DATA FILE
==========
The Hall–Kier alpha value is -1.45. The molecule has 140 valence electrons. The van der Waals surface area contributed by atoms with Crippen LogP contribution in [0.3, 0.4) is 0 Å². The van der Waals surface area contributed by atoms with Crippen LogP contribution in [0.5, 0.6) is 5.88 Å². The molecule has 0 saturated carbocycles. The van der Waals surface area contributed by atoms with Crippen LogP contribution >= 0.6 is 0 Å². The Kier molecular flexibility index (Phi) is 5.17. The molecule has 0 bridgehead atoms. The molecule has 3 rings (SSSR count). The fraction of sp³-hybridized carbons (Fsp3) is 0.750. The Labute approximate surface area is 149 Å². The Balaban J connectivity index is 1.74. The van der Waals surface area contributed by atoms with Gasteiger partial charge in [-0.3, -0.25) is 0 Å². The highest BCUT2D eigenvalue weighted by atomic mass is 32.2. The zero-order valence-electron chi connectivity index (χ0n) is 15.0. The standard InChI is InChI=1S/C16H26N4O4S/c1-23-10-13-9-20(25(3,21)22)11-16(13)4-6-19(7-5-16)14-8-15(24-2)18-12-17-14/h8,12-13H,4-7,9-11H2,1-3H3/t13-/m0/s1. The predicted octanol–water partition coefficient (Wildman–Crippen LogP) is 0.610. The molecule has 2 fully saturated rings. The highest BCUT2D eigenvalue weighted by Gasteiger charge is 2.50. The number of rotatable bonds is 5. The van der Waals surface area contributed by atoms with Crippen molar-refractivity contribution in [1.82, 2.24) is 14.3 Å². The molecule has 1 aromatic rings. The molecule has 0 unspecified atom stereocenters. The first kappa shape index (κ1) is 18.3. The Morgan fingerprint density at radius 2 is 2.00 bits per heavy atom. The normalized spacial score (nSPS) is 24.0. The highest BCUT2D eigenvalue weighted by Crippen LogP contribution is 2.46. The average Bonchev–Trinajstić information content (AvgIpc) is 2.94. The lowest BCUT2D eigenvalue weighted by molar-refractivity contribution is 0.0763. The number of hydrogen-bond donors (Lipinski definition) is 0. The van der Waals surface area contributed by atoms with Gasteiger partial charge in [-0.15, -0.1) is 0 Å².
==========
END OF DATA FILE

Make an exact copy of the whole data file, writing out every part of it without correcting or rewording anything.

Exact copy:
The Hall–Kier alpha value is -1.45. The molecule has 140 valence electrons. The van der Waals surface area contributed by atoms with Crippen LogP contribution in [0.3, 0.4) is 0 Å². The van der Waals surface area contributed by atoms with Crippen LogP contribution in [0.5, 0.6) is 5.88 Å². The molecule has 0 saturated carbocycles. The van der Waals surface area contributed by atoms with Crippen LogP contribution >= 0.6 is 0 Å². The Kier molecular flexibility index (Phi) is 5.17. The molecule has 0 bridgehead atoms. The molecule has 3 rings (SSSR count). The fraction of sp³-hybridized carbons (Fsp3) is 0.750. The Labute approximate surface area is 149 Å². The Balaban J connectivity index is 1.74. The van der Waals surface area contributed by atoms with Gasteiger partial charge in [-0.3, -0.25) is 0 Å². The highest BCUT2D eigenvalue weighted by atomic mass is 32.2. The zero-order valence-electron chi connectivity index (χ0n) is 15.0. The standard InChI is InChI=1S/C16H26N4O4S/c1-23-10-13-9-20(25(3,21)22)11-16(13)4-6-19(7-5-16)14-8-15(24-2)18-12-17-14/h8,12-13H,4-7,9-11H2,1-3H3/t13-/m0/s1. The predicted octanol–water partition coefficient (Wildman–Crippen LogP) is 0.610. The molecule has 2 fully saturated rings. The highest BCUT2D eigenvalue weighted by Gasteiger charge is 2.50. The number of rotatable bonds is 5. The van der Waals surface area contributed by atoms with Crippen molar-refractivity contribution in [1.82, 2.24) is 14.3 Å². The molecule has 1 aromatic rings. The molecule has 0 unspecified atom stereocenters. The first kappa shape index (κ1) is 18.3. The Morgan fingerprint density at radius 2 is 2.00 bits per heavy atom. The normalized spacial score (nSPS) is 24.0. The highest BCUT2D eigenvalue weighted by Crippen LogP contribution is 2.46. The average Bonchev–Trinajstić information content (AvgIpc) is 2.94. The lowest BCUT2D eigenvalue weighted by molar-refractivity contribution is 0.0763. The number of hydrogen-bond donors (Lipinski definition) is 0. The van der Waals surface area contributed by atoms with Gasteiger partial charge in [-0.15, -0.1) is 0 Å².